cork grips

brooks

upgrades

A tech note: French bikes have “French threading” that is a little more complicated to work with. Parts are hard to come by and expensive in the US. That means that replacing frame components would be costly and possibly difficult and that’s why I decided to wait on spending money to make aesthetic changes to the frame (new paintjob, decals, etc). Should I find that the bike needs mechanical work that is costly due to the unique nature of its make and components, I’d hate to have spent too much money on cosmetic upgrades for now. Something to keep in ming if you own or are thinking of getting a vintage French bike!

Fall cycling with my daughter

Oh yeah, and I got a bike trailer! More on that in another post. So this is my current bike set-up, one which I LOVE. And in the end, the perfect bike is one that makes you want to get out and ride every chance you get. Which is exactly how I feel these days.

bridge

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About simplybike

{Bikes, a new baby, and the story of us.}
This entry was posted in Bike 101, Daily Commute, Vintage Peugeot and tagged , , , , . Bookmark the permalink.

16 Responses to my new old bike

  1. Jen F says:

    I actually thought that you should fix up one of your old bikes instead of getting a Public or Linus. While those two bikes look really cool, the quality isn’t super high IMO for the price. So long as your drivetrain on your old bike holds up, I think you’ll be pretty happy with fixing up your old bike. Yay!

  2. Trisha says:

    I’m so pleased that you fixed up your Peugeot! Mine could use some new grips and a Brooks saddle, too…might have to work on that. :) I really like those grips you chose.

  3. 2wheeler says:

    I fixed up an old Gitane into a singlespeed that I have used for commuting and put over 1000 miles on it. I just brush-painted around the old decals and updated the frame color. I also have those ergo grips on another bike and agree they are very comfortable.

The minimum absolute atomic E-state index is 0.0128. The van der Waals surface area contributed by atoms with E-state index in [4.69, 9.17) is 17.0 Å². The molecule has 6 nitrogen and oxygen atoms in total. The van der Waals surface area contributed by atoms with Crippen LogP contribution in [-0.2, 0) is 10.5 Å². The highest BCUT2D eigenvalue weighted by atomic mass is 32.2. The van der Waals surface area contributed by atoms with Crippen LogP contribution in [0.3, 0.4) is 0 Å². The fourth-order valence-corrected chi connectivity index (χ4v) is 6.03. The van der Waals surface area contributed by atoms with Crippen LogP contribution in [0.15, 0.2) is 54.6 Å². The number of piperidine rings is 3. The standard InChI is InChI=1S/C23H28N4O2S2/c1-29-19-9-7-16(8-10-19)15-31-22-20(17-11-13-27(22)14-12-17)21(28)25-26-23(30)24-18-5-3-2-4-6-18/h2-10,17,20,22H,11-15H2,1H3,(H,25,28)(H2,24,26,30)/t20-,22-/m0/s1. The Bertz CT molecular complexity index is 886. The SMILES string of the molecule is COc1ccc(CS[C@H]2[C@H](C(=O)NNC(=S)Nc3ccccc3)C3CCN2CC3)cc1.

I found that I could take the old bottom bracket cups with the french threading and put a new cotterless alloy modern crank spindle in there and make it work. This is fine if the cups aren’t pitted… The Gitane actually had italian threads, I discovered!

    I have another Gitane mixte and a Peugeot mixte that I plan to update for friends and must say that they do ride very nicely, those older french bikes are quite lively and fun to pedal with some lighter wheels and parts. I also added some fenders and a bell. A 2-legged kickstand is a nice touch… Velo Orange sells some.

  4. anniebikes says:

    I love, love what you’ve done with your old bike. As much as we’d all like to own a new one, the older models are often gems in disguise. They were extremely well made. I wouldn’t let the French threading issue bother you. I’ve heard of many workarounds.

    I find your thought process quite interesting. I’ve gone through similar dilemmas and have taken to listing features I like and the pros and cons of different models vs. buying new. I keep a log book with bike thoughts. Like you I ended up redoing one in my garage.

    Thanks for the tip on the cork Ergon bars. I used a similar type (they were grey) on a rented bike in Provence, recently, and found them extremely comfortable. The cork style is classy and would be perfect on my own bike.

  5. Bettina says:

    That bike fix-up is awesome. I’m glad you managed to get what you want for half the price. It must feel so good! Plus, your Peugeot is a beauty, and now it’s even prettier. Here’s a question though, did you do any research on the durability of the cork handles, especially vis-à-vis leaving the bike out in the rain? You can cover up the saddle, but would you need to stick a plastic bag on either side of the handlebar, too? Thanks!

    • simplybike says:

      Hi Bettina,